Piper aircraft have a unique door system. They almost always have just one door on the passenger side which open outward. The top of the door necessarily follows the contour of the fuselage, thus curves in, giving it a clam shell look. There are two latches, the main one located low and a secondary latch located up high above the curve. Failure to secure both of these latches properly results in the door popping open and a lot of ambient noise. Anyone who has flown Pipers long enough will experience one or more of these sudden door openings and they will notice two things right away, firstly, the door cannot be closed. The slip stream follows the Venturi law and creates far more suction on the door than one can overcome and the door stubbornly trails about three inches open, and secondly, the plane will fly just fine, in spite of the fact that the trailing door creates a turbulent airflow across the horizontal stabilizer and elevator. The main aggravation lies in the fact that to close the door and resume relative peace, a landing and another take-off is required.
Piper Arrow with open door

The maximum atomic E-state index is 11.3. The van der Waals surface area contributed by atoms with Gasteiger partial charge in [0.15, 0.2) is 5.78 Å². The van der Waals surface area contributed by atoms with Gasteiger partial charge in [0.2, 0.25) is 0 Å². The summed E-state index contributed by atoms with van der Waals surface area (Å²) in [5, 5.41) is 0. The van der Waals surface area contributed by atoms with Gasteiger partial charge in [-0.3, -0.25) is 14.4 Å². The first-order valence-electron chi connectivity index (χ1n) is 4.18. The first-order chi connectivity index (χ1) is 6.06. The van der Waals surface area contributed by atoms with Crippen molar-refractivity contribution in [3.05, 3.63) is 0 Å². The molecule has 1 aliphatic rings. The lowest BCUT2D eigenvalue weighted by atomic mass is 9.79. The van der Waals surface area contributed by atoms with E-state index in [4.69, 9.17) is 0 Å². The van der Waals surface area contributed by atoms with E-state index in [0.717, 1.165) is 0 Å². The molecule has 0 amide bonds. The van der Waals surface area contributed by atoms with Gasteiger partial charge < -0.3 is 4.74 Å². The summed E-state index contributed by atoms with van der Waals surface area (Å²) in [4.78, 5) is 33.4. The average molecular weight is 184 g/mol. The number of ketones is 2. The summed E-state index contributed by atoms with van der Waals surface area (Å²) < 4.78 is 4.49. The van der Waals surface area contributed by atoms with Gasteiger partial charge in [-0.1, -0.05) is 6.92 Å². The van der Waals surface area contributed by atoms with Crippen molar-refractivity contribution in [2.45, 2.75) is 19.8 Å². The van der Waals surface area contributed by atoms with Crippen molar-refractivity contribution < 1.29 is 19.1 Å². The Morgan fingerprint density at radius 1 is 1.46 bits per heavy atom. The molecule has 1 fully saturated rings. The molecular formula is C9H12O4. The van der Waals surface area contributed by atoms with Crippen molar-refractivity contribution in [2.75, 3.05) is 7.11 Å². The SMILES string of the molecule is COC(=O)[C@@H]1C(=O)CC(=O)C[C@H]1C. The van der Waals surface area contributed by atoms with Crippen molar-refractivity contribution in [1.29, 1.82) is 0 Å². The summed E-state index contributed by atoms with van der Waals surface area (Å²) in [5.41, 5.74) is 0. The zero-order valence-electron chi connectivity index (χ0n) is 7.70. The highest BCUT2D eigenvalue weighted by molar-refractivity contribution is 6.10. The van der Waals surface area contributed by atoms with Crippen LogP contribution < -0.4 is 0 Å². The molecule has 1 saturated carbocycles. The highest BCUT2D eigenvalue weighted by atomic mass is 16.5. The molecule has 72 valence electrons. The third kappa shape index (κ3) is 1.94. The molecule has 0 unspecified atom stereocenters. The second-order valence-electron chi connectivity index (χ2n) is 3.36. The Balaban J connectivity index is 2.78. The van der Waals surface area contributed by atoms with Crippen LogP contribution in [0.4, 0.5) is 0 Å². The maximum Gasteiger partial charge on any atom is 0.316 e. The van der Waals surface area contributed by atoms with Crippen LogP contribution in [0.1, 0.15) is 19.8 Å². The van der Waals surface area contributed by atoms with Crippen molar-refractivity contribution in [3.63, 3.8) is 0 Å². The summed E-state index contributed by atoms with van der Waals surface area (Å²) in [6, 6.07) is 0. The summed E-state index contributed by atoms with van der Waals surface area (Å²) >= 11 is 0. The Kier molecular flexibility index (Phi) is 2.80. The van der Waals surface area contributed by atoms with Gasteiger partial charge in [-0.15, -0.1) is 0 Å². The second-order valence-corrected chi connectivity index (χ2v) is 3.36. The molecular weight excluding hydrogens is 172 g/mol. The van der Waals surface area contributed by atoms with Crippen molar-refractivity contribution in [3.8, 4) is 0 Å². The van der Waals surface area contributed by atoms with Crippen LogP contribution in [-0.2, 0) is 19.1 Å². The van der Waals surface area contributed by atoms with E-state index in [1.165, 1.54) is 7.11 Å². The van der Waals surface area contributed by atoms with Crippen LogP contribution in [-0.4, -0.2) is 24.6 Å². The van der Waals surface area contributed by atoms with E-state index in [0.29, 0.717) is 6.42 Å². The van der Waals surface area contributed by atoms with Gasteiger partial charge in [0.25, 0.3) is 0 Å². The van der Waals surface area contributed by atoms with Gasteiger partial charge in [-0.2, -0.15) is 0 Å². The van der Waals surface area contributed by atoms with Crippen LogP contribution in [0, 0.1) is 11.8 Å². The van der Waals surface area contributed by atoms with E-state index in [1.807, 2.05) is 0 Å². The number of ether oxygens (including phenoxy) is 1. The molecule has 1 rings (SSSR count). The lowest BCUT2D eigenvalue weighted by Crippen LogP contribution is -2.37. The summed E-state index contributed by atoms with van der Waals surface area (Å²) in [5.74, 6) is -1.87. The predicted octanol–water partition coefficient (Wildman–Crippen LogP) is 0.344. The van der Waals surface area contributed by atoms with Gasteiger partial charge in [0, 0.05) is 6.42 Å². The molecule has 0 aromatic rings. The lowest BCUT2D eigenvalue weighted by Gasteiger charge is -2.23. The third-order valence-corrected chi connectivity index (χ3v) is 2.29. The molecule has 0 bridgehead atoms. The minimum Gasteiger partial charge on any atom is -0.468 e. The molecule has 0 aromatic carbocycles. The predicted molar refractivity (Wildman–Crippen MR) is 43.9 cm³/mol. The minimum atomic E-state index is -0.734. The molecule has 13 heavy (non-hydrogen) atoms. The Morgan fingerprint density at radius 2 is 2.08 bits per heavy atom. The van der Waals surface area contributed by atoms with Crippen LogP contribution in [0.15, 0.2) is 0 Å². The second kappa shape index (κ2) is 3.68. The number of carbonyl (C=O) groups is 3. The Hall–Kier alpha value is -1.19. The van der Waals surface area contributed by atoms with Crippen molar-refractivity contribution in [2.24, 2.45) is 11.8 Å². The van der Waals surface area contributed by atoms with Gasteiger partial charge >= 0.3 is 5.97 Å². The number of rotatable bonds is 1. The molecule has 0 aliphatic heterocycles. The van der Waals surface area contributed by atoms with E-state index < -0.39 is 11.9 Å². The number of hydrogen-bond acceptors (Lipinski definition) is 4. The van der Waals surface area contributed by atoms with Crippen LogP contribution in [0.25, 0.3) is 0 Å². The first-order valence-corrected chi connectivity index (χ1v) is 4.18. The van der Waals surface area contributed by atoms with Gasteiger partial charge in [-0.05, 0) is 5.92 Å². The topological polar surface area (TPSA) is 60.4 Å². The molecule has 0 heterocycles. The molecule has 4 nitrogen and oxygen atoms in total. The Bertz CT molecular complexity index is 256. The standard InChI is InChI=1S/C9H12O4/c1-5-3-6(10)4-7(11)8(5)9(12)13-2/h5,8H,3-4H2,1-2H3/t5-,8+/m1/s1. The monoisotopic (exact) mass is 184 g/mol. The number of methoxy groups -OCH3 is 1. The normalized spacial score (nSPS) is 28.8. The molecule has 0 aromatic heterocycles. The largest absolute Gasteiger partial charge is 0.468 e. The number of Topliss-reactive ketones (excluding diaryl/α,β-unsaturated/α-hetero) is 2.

I had just leveled off and was heading east, when "PHWOOSH!" the door popped open. I instantly realized what the noise was about and for the first moment I was simply annoyed. However, in another moment I realized that I had a serious problem. When the door came open the airplane started to descend. This descent was happening at a rate of about 250 feet per minute and was occurring in spite of my having the yoke pulled all the way back, against the stop. Quick mental calculations came up with several disappointing conclusions, namely that I wasn't going to get the door closed, I could no longer stay in the air and I wasn't going to make Redbird airport. Ahead and to my left was the Grand Prairie airport and to my right was the Arlington airport. Arlington had a little longer runway and I figured that the wind favored landing south, so Arlington it was. I was relieved upon lowering the landing gear to note that my control ability was no worse with the configuration change. I was unable to let go of the yoke long enough to look up the proper Common Traffic Advisory Frequency, the radio frequency with which I would be able to alert other airplanes near Arlington of my predicament and intentions. I lit up every light I had and aimed for the runway knowing that this first approach would be the only possible approach. I didn't risk using flaps, fearing that the nose down tendency would only get worse. If anyone had been near enough to the runway to see that landing, they would have judged it to be a really poor one. With the nose low and a little excess speed the airplane hit on the nose wheel first. That popped the nose up and began a cycle of hitting the nose...the mains...airborne...nose...mains...airborne...nose...mains... with each cycle getting shorter and less pronounced and me holding the yoke back against the stop the whole way. Finally, the old Geronimo was rolling down the runway in a normal fashion. If you have ever heard of "knees going weak" following a stressful event, I can tell you that it's true. I could barely stand up after crawling out of the cockpit.